The natural resources collections offer centuries of evidence about how Americans have used the bounty of the American continent and coastal waters. Artifacts related to flood control, dam construction, and irrigation illustrate the nation's attempts to manage the natural world. Oil-drilling, iron-mining, and steel-making artifacts show the connection between natural resources and industrial strength.
Forestry is represented by saws, axes, a smokejumper's suit, and many other objects. Hooks, nets, and other gear from New England fisheries of the late 1800s are among the fishing artifacts, as well as more recent acquisitions from the Pacific Northwest and Chesapeake Bay. Whaling artifacts include harpoons, lances, scrimshaw etchings in whalebone, and several paintings of a whaler's work at sea. The modern environmental movement has contributed buttons and other protest artifacts on issues from scenic rivers to biodiversity.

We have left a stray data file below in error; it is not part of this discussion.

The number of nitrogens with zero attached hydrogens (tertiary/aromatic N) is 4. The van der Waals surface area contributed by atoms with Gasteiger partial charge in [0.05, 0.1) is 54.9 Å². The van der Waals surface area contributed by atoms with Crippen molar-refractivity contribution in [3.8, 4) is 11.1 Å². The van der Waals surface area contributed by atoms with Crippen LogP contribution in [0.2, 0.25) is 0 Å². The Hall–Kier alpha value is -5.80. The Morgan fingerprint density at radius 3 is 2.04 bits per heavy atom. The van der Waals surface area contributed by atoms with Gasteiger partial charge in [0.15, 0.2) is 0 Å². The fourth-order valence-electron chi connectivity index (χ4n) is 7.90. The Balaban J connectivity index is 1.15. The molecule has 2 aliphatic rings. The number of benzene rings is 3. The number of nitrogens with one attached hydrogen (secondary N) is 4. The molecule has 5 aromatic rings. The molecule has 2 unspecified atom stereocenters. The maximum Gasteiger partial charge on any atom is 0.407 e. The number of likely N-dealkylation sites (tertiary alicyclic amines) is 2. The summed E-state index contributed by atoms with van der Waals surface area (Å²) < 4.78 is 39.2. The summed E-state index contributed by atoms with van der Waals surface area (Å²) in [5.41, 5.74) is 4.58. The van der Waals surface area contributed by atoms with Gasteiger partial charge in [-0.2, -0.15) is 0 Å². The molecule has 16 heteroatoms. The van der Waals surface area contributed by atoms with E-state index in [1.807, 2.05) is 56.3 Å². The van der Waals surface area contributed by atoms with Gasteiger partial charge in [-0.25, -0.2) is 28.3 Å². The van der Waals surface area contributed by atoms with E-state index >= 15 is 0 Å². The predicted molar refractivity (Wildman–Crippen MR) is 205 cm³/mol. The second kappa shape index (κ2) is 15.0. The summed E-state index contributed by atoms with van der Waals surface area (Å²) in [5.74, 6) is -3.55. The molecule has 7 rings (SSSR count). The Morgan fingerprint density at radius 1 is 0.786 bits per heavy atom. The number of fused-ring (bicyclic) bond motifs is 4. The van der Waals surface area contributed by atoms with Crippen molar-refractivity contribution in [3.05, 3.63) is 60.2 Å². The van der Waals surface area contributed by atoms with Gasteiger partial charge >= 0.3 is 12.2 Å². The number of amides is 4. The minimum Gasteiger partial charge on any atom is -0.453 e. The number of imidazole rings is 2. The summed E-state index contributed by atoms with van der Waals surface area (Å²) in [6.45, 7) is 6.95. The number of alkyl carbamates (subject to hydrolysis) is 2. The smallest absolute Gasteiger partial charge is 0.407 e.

- Some environmental campaigns sought to change the behavior of government agencies. As the world’s largest public engineering, design, and construction agency, the U.S. Army Corps of Engineers attracted broad-based criticism in the 1960s and thereafter for its aggressive program of dams and channel building. River advocates in particular were urged to “Keep Busy Fighting the Corps.”
- Currently not on view
- Rivercity Art
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- accession number
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- Data Source
- National Museum of American History